To climb a mountain one does not simply start walking up its side. As with any other challenges in life, preparation is key. Mountains do not move, they do not give way nor offer a helping hand. For some, mountains have no interest other than the visual beauty they provide. For others however, mountains are a holy grail, a driving force that imbues these individuals with a sense of adventure. Mountains entice us to reach out of our comfort zones, they inspire us to escape the human world and embrace an entirely alien environment that is their abode. Disconnected from the human world we, as individuals, are able to root ourselves in our own consciousness and expand our understanding of personal actions and thoughts. Through this understanding we are able to connect to the world in a much more primal fashion.
This connection shapes the lifestyle that you aspire to for the rest of your life. This lifestyle revolves around a simple, yet effective plan: one summit at a time. Each summit is a stepping stone to the next, a gateway that has opened in your awareness. Where does this all lead, you might ask? Well, of course there is the goal. The goal is up to you to define, but that goal will impel you higher and higher and higher until you reach places in yourself and the outside world that you never thought possible.
You see, a summit is much more than just the top of a mountain. It is the sum of all of the steps taken to reach that point. By steps, I do not mean one foot in front of the other, but the planning, training and mental preparation that has been invested to get you as far as you have come. This combination of factors brings much more than just the joy of reaching the mountain top. These factors, when combined properly, help you to understand more about your body and aspects of yourself: the ones you excel in, and the ones in which you fall short. Climbing a mountain is physically and mentally strenuous, and while both aspects are imperative to reach the goal, physical training will entirely alter your experience.
We physically trained by climbing every mountain we possibly could within our difficulty level in the months leading up to Kilimanjaro, and were able to notice a tangible difference. Each training made the climb easier and easier, each training informed us on the limits of our body, what we could push and what had to be aware of. This physical training compiled itself in mental exercise. By dedicating ourselves to the goal, in this case Kili, we pushed further and harder than we ever had, always expecting excellence from ourselves.
I would like to digress for a moment to mention a fact that is often ignored: climbing is a very expensive sport. Therefore, in order to excel in climbing one must either attain enough affluence to be financially secure without having to work or be sponsored by organisations. While entirely different methods, these two paths have the same starting point: a dedication to mountains and a drive for the ultimate goal. For some of us, the cost of the next climb may even be the benchmark of what our income should be!
To contemplate a goal, one must first complete the prerequisites: firstly, the ability to fund the trip adequately. There is no cheap way in the mountains, there’s the safe way or no way. Once funding is secured, one must be physically fit. This does not mean going to the gym once a week to lift weights with friends; this is about training for your goal by practicing what you will be doing over and over until it is second nature to your muscles. Assuming you are physically in shape, you must ensure you hold the appropriate knowledge for your climb. Successful mountaineers do not pick a mountain at random, they do their research and know their routes. They expect the best, but prepare for the worst. Being prepared means knowing exactly what you’re going to do and where you’re going to go. But most of all, being prepared means knowing what is safe and what isn’t. Safety is paramount, and the hardest part of climbing a mountain is knowing when to give up. You may find yourself with the end literally in sight, yet, because it is unsafe, will need to turn around and go back where you came from. It can be very hard and the disappointment is immense. Along with safety come limits and boundaries. Boundaries can be pushed in a positive manner to help personal growth; limits on the other hand must be respected. Pushing yourself past your limits takes you from a place of safe development to a place of extreme hazard. You must always respect your limits and listen to your body.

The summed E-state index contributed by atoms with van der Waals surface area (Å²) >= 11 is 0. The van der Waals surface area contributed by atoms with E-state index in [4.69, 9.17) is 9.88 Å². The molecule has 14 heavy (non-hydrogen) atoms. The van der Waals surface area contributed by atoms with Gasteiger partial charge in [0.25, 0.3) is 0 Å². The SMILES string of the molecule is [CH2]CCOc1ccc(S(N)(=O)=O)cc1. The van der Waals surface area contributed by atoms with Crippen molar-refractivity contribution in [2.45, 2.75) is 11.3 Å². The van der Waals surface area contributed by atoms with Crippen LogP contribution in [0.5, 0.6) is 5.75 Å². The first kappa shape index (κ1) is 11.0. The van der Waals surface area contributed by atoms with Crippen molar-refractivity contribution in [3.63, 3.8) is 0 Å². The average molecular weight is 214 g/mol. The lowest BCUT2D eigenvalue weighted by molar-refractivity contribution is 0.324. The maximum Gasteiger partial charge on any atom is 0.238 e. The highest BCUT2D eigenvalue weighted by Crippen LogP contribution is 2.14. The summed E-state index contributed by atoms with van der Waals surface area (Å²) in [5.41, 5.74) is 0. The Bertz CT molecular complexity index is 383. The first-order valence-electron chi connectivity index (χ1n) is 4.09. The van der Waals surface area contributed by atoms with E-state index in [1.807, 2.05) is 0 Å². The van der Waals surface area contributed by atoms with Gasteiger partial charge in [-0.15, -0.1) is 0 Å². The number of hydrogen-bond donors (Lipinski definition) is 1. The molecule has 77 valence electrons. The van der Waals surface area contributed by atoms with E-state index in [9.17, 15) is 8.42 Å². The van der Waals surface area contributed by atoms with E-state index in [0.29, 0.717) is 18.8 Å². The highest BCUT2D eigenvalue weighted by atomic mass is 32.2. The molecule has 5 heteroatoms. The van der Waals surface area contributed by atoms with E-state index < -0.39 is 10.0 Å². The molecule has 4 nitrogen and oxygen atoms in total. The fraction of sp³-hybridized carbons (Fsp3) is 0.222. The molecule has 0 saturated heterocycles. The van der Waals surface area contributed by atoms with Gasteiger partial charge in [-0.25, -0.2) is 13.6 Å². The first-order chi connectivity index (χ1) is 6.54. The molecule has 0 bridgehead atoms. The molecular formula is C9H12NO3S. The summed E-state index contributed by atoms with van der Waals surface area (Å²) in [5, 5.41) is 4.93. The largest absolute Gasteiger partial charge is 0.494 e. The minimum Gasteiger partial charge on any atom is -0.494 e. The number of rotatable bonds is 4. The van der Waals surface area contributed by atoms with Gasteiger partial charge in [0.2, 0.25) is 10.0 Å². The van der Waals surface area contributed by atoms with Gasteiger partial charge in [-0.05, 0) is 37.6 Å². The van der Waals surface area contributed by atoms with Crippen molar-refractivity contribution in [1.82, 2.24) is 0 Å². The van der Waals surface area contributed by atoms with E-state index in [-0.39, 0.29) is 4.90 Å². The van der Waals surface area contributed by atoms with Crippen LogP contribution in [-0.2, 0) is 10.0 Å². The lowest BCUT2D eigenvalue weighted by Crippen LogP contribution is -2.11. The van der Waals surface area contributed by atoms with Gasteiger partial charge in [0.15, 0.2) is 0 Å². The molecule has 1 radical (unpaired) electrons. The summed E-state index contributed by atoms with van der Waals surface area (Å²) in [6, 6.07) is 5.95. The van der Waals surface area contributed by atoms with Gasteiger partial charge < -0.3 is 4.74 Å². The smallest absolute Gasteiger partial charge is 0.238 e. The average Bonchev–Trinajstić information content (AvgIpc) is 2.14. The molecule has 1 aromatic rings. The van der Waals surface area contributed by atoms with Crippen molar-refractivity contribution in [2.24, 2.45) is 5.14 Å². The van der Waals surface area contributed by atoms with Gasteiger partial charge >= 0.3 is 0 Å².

Training isn’t just an excuse to explore the mountains: every time you climb, it is a progressive step towards your end goal. This preparation allows you to visualize yourself completing this goal. The more preparation you have, the more you’re able to visualise, and the more likely you are to complete your goal. But even with all the visualisation in the world, climbing a mountain takes longer than a boxing match; there is no “ding ding” done. To achieve your goal, whether it is a mountain summit, a business venture or personal development, “vumilia” is required. Vumilia, patience, is the driving factor hiding in the shadows: the undeveloped muscle that must be worked every day.
To conclude, I would like to leave you with a quote by the late Roger Payne, a truly brilliant mountaineer and wonderful human being, who took both Arshia and myself up our first summit together. Right before we set out, he told us: “the right pace is the one where you feel you will never achieve your goal. Only at this pace will you not only reach the goal of today, but also the goal of tomorrow.”
Pole Pole Vumilia Sana
“Slowly, slowly, with patience…”